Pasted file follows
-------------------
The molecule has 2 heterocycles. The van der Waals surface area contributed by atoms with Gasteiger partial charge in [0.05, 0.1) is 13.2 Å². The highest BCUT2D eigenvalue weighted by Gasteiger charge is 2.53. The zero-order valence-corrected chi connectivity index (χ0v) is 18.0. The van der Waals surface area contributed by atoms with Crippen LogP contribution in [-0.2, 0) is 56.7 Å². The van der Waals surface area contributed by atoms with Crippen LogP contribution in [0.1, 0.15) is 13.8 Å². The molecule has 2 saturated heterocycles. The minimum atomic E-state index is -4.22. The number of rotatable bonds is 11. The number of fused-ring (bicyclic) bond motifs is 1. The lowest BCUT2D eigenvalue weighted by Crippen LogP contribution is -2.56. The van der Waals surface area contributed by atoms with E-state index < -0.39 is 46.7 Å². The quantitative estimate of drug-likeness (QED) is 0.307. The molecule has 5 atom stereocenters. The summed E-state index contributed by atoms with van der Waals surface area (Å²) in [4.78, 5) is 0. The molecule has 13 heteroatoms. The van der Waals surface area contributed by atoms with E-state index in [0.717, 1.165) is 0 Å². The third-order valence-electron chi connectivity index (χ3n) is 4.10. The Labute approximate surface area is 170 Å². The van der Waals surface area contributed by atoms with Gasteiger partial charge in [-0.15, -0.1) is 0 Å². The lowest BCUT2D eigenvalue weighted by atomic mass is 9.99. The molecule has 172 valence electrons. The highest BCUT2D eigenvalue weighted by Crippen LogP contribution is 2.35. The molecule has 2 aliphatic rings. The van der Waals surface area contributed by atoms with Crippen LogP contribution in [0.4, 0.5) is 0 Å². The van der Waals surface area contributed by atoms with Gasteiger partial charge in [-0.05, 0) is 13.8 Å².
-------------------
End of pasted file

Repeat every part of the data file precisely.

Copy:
The molecule has 2 heterocycles. The van der Waals surface area contributed by atoms with Gasteiger partial charge in [0.05, 0.1) is 13.2 Å². The highest BCUT2D eigenvalue weighted by Gasteiger charge is 2.53. The zero-order valence-corrected chi connectivity index (χ0v) is 18.0. The van der Waals surface area contributed by atoms with Crippen LogP contribution in [-0.2, 0) is 56.7 Å². The van der Waals surface area contributed by atoms with Crippen LogP contribution in [0.1, 0.15) is 13.8 Å². The molecule has 2 saturated heterocycles. The minimum atomic E-state index is -4.22. The number of rotatable bonds is 11. The number of fused-ring (bicyclic) bond motifs is 1. The lowest BCUT2D eigenvalue weighted by Crippen LogP contribution is -2.56. The van der Waals surface area contributed by atoms with E-state index < -0.39 is 46.7 Å². The quantitative estimate of drug-likeness (QED) is 0.307. The molecule has 5 atom stereocenters. The summed E-state index contributed by atoms with van der Waals surface area (Å²) in [4.78, 5) is 0. The molecule has 13 heteroatoms. The van der Waals surface area contributed by atoms with E-state index in [0.717, 1.165) is 0 Å². The third-order valence-electron chi connectivity index (χ3n) is 4.10. The Labute approximate surface area is 170 Å². The van der Waals surface area contributed by atoms with Gasteiger partial charge in [-0.15, -0.1) is 0 Å². The lowest BCUT2D eigenvalue weighted by atomic mass is 9.99. The molecule has 172 valence electrons. The highest BCUT2D eigenvalue weighted by Crippen LogP contribution is 2.35. The molecule has 2 aliphatic rings. The van der Waals surface area contributed by atoms with Crippen LogP contribution in [0.4, 0.5) is 0 Å². The van der Waals surface area contributed by atoms with Gasteiger partial charge in [-0.05, 0) is 13.8 Å².